"I have the privilege to talk to world leaders about FGM and there has progress at a policy and political level - such as the landmark outlawing of female genital mutilation in Sudan in May 2020. However, I still believe that real change comes from people on the ground. In the next ten years and post-Covid we have to build back better, building movements with women and children at the heart. The true focus must be to help Africa to rise, to invest in women and young people, and to find development that works for everyone. WOW Festival has been an incubator for the voices of women."
Nimco Ali OBE is a Somali British social activist and writer. She co-founded Daughters of Eve, a non-profit organisation which works to protect girls and young women who are at risk from female genital mutilation (FGM), in 2010 and The Five Foundation, which leverages resources for front line activists, in 2019. Nimco has helped to position FGM as a central issue in ending violence against women and girls.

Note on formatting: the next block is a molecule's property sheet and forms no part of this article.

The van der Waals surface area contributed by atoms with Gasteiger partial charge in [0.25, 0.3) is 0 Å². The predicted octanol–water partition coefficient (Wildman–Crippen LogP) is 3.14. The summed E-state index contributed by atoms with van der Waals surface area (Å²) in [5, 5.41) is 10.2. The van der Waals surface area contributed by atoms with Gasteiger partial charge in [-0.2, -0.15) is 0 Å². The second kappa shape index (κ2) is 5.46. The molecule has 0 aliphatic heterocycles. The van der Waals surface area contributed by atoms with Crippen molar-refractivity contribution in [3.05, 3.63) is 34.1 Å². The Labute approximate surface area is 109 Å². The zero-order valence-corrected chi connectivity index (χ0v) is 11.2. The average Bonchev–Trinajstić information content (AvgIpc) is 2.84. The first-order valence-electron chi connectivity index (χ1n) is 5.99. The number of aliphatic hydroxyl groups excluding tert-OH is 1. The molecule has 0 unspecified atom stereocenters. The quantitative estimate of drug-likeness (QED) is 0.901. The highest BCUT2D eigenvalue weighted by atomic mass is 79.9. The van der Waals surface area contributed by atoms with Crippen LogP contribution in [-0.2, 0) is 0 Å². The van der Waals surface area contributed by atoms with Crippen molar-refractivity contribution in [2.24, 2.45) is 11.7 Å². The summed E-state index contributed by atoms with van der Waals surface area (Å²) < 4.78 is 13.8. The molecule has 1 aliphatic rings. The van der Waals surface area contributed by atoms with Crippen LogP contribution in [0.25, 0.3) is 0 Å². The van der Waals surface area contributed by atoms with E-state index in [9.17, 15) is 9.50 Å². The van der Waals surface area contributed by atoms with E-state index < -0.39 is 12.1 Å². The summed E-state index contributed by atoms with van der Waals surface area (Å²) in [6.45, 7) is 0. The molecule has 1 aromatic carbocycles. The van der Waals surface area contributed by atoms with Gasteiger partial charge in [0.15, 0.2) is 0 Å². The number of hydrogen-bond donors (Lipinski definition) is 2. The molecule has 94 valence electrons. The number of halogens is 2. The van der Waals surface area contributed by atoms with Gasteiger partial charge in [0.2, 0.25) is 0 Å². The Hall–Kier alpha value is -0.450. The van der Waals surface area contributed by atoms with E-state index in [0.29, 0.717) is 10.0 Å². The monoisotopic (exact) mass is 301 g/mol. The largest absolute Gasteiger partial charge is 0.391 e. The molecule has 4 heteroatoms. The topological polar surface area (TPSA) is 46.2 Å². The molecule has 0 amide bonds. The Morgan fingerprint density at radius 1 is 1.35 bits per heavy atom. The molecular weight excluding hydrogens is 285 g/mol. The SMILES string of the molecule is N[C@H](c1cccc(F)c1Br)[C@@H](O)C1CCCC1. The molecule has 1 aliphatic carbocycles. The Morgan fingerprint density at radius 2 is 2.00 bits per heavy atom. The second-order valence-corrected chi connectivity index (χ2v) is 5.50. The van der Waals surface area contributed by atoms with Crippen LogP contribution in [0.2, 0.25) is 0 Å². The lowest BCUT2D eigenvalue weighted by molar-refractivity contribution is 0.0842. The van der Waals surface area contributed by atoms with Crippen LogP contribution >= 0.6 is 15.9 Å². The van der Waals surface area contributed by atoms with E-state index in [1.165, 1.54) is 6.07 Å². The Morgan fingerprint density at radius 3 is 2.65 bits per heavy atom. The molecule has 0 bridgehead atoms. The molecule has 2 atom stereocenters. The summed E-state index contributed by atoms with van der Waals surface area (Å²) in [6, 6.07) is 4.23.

Her professional experience has included working for counter-terrorism within the civil service, supporting the rights of girls in the UK as part of Girlguiding UK and as network lead on The Girl Generation, the DfID-funded anti-FGM social change communications initiative. She is also a leading commentator in international media on the rights of girls and women – particularly surrounding FGM and related issues. Nimco’s debut book What We Are Told Not To Talk About was published in 2019. In 2014, she was awarded Red Magazine’s Woman of the Year award, and placed at No 6 on the Woman’s Hour Power List. Most recently she was named by the Sunday Times as one of Debrett’s 500 most influential people in Britain, as well one of the Evening Standard‘s 1000 most powerful and BBC’s 100 Women 2018.